“Alternative country” can refer to several ideas. Most generally, any musician who plays a type of country music different from the prevailing trend can be said to play “alternative country”. By this standard, for example, the Bakersfield sound was alternative in the 1950s, and the Lubbock, Texas musicians were alternative in the 1960s.

In the 1990s, however, “alternative country” came to refer to a diverse group of musicians and singers operating outside the traditions and industry of mainstream country music. In general, these musicians eschewed the high production values and pop outlook of the Nashville-dominated industry, to produce music with a lo-fi sound, frequently infused with a strong punk and rock & roll aesthetic, bending the traditional rules of country music. Lyrics are often bleak, gothic or socially aware. In other respects, the musical styles of artists that fall within this genre often have little in common, ranging from traditional American folk tunes and bluegrass, through rockabilly and honky-tonk, to music that is indistinguishable from mainstream rock or country. Indeed, many alternative country artists come from punk and rock backgrounds. This already broad labelling has been further confused by alternative country artists disavowing the movement, mainstream artists declaring they are part of it, and retroactive claims that past or veteran musicians are alternative country. No Depression, the most well-known magazine dedicated to the genre, declared that it covered “alternative-country music (whatever that is)”.

Despite this confusion, it is generally agreed that alternative country resulted from two opposing influences. The first is traditional American country music, the music of working people, preserved and celebrated by practitioners such as Woody Guthrie, Hank Williams, and The Carter Family. The second is country rock, the result of fusing country music with an aggressive rock & roll sound. The artist most commonly thought to have originated country rock is Gram Parsons (who referred to his sound as “Cosmic American Music”), although Jason and the Scorchers, and Steve Earle are frequently identified as important innovators. These two styles merged in Uncle Tupelo’s 1990 LP No Depression, and this album is widely credited with being the first “alt-country” album. The bands Whiskeytown and The Old 97’s continued in this tradition, and former Whiskeytown singer Ryan Adams continues to shape the genre to this day in his solo career.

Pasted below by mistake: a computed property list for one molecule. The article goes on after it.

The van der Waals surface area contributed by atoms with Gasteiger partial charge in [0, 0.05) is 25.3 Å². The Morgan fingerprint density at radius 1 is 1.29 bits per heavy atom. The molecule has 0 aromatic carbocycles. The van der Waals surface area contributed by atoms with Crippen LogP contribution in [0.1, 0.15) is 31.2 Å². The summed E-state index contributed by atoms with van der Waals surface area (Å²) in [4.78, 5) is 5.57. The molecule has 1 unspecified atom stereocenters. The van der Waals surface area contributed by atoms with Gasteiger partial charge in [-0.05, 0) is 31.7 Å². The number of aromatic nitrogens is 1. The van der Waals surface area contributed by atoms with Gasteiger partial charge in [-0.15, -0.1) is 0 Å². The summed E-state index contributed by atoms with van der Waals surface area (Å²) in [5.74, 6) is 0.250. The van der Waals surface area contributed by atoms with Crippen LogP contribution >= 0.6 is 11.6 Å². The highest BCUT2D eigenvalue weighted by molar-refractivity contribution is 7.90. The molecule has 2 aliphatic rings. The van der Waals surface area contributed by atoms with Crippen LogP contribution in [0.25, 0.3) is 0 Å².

Today a growing collective of musicians from across the country are taking a darker, more rustic approach to the genre, creating a subculture commonly referred to as “Gothic Americana”. Many credit this style’s origins to the artists that came from the Denver scene in the mid to late 90s, such as the Denver Gentlemen and 16 Horsepower with David Eugene Edwards. Today’s alt.country musicians blend traditional folk, Americana, gypsy, blues, bluegrass, country, and rockabilly with punk and alternative rock to create an original style of music firmly rooted in the alt.country trenches, but with a much darker side. Traditional instruments such as fiddles, banjos, harmonicas, accordions and mandolins mix with electric guitars, powerful drumming and upright bass to create a dynamic, raw sound. The scene encompasses a rogue’s gallery of performers and musicians, sharing the stage with burlesque dancers and circus freaks. Drawn by bands such as Wovenhand, Slim Cessna’s Auto Club, O’ Death, Jay Munly, Strawfoot, Reverend Glasseye, Curtis Eller, The Monads, Creech Holler, William Elliott Whitmore, The Handsome Family and many others, fans are growing in large numbers around the world.

Edited by Maxmurgian on 27 Feb 2009, 07:51

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